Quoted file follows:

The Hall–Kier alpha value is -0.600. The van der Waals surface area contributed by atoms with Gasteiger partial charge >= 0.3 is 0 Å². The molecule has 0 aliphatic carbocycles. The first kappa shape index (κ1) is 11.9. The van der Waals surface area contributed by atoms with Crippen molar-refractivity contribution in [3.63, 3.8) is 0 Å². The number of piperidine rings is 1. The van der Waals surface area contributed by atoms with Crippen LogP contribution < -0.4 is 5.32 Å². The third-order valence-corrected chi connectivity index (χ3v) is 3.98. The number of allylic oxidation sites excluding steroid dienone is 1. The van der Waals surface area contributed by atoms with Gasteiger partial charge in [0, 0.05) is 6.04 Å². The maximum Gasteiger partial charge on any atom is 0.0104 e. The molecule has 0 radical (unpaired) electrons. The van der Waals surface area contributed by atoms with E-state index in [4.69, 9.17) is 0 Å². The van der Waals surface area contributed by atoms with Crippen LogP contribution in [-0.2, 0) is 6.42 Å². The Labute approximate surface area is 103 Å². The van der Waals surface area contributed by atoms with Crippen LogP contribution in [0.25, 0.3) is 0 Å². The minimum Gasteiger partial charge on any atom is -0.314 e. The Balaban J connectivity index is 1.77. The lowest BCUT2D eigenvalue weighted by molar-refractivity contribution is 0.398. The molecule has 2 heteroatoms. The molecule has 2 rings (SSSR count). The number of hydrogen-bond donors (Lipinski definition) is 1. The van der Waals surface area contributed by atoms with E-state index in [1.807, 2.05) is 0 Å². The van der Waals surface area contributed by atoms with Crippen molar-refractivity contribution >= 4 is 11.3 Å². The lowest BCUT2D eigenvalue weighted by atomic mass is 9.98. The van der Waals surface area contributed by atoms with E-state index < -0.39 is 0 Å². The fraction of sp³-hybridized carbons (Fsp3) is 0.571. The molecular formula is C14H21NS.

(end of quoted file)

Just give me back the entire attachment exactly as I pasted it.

The Hall–Kier alpha value is -0.600. The van der Waals surface area contributed by atoms with Gasteiger partial charge >= 0.3 is 0 Å². The molecule has 0 aliphatic carbocycles. The first kappa shape index (κ1) is 11.9. The van der Waals surface area contributed by atoms with Crippen molar-refractivity contribution in [3.63, 3.8) is 0 Å². The number of piperidine rings is 1. The van der Waals surface area contributed by atoms with Crippen LogP contribution < -0.4 is 5.32 Å². The third-order valence-corrected chi connectivity index (χ3v) is 3.98. The number of allylic oxidation sites excluding steroid dienone is 1. The van der Waals surface area contributed by atoms with Gasteiger partial charge in [0, 0.05) is 6.04 Å². The maximum Gasteiger partial charge on any atom is 0.0104 e. The molecule has 0 radical (unpaired) electrons. The van der Waals surface area contributed by atoms with E-state index in [4.69, 9.17) is 0 Å². The van der Waals surface area contributed by atoms with Crippen LogP contribution in [-0.2, 0) is 6.42 Å². The Labute approximate surface area is 103 Å². The van der Waals surface area contributed by atoms with Crippen LogP contribution in [0.25, 0.3) is 0 Å². The minimum Gasteiger partial charge on any atom is -0.314 e. The Balaban J connectivity index is 1.77. The lowest BCUT2D eigenvalue weighted by molar-refractivity contribution is 0.398. The molecule has 2 heteroatoms. The molecule has 2 rings (SSSR count). The number of hydrogen-bond donors (Lipinski definition) is 1. The van der Waals surface area contributed by atoms with E-state index in [1.807, 2.05) is 0 Å². The van der Waals surface area contributed by atoms with Crippen molar-refractivity contribution >= 4 is 11.3 Å². The lowest BCUT2D eigenvalue weighted by atomic mass is 9.98. The van der Waals surface area contributed by atoms with E-state index < -0.39 is 0 Å². The fraction of sp³-hybridized carbons (Fsp3) is 0.571. The molecular formula is C14H21NS.